you know of any recent sightings of Glow-worms in Cumbria
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TIMES HAVE CHANGED - FROM THE LANCASTER GAZETTE 28 JUNE 1862
"The garden in front of the residence of Mr. J.S. Satterthwaite
in Church Walk, Ulverston, is nightly illuminated by a vast number
of glow worms, which shed their peculiar green light upon the
tastefully arranged clumps of flowers, the effect being one of
singular beauty and novelty. The glow worms were, as we understand,
collected by a gentleman of this town, and a similar consignment
sent to an acquaintance in London, the whole of which were gathered
from the hills in the immediate neighbourhood".
a pity street lighting caught on!
Glow-worm isn't a worm, but a beetle; females are wingless,
are believed to have declined drastically in the last 50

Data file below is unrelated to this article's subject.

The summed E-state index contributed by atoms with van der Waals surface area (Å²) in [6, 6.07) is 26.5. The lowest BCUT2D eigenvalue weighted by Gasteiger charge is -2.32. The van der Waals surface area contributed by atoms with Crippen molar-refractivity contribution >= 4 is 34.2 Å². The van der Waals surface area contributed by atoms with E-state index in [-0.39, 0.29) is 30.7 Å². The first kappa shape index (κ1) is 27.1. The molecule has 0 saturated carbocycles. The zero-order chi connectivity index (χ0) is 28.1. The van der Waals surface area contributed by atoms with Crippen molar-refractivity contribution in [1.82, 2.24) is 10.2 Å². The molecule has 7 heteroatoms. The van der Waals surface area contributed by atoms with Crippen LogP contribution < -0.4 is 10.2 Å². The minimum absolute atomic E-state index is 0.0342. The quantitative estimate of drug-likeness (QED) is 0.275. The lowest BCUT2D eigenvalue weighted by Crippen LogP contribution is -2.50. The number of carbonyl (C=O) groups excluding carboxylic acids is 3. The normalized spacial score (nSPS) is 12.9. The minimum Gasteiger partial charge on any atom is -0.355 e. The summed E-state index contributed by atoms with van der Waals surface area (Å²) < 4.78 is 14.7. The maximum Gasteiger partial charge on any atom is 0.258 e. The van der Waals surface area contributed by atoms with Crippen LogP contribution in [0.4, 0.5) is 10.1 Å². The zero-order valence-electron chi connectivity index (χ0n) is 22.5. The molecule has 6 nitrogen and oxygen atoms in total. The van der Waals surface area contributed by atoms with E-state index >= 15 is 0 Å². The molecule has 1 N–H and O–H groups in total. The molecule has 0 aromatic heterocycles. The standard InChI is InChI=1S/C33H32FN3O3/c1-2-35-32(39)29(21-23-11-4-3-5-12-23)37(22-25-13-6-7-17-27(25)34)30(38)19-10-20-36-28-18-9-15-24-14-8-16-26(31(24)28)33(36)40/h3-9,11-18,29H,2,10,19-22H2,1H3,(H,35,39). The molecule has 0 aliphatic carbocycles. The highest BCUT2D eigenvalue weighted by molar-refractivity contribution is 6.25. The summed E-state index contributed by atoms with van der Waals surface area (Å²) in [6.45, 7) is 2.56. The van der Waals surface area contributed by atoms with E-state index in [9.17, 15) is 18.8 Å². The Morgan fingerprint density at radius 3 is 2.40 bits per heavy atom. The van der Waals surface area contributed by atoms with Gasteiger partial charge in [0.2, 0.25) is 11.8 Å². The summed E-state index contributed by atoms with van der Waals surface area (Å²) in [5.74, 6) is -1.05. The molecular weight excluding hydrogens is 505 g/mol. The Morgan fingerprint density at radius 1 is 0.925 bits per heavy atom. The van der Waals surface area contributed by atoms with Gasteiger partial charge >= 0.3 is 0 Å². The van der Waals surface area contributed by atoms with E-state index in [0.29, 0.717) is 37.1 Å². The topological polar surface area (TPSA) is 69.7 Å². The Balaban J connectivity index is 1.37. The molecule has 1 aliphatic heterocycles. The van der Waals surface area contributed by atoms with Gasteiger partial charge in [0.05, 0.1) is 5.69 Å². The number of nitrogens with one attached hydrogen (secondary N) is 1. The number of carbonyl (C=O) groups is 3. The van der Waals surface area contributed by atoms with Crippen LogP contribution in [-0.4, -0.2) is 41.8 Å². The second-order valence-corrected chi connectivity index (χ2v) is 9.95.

years. Cumbria has most of the populations of northern Britain;
the species is more widespread in Wales and southern England.
Cumbria, the best sites are in the south of the county on
limestone, but records exist from the west (Ravenglass area),
from around Carlisle and from the CWT reserve at Barkbooth.
stages of the life cycle emit some green light, but females
generate an intense glow to attract mates.
best times to see glowing females is at dusk (10 - 11 p.m.)
in late June and July on warm humid nights.
are larger than males, so they can carry more eggs, but
this means that dispersal to new sites is difficult and
populations have tended to become increasingly isolated.
do not feed much, but the larvae feed on snails, injecting
digestive juices into them. The larvae develop over three
years, spending two winters in hibernation.
are, therefore, most likely to be found on unimproved limestone
areas, railway embankments and church yards.
last three abdominal segments of the female adult have a
layer of luciferin backed by a reflector of minute crystals.
When oxygen and moisture combine with luciferin, light is
emitted; the effect is controlled by switching on and off
the supply of oxygen.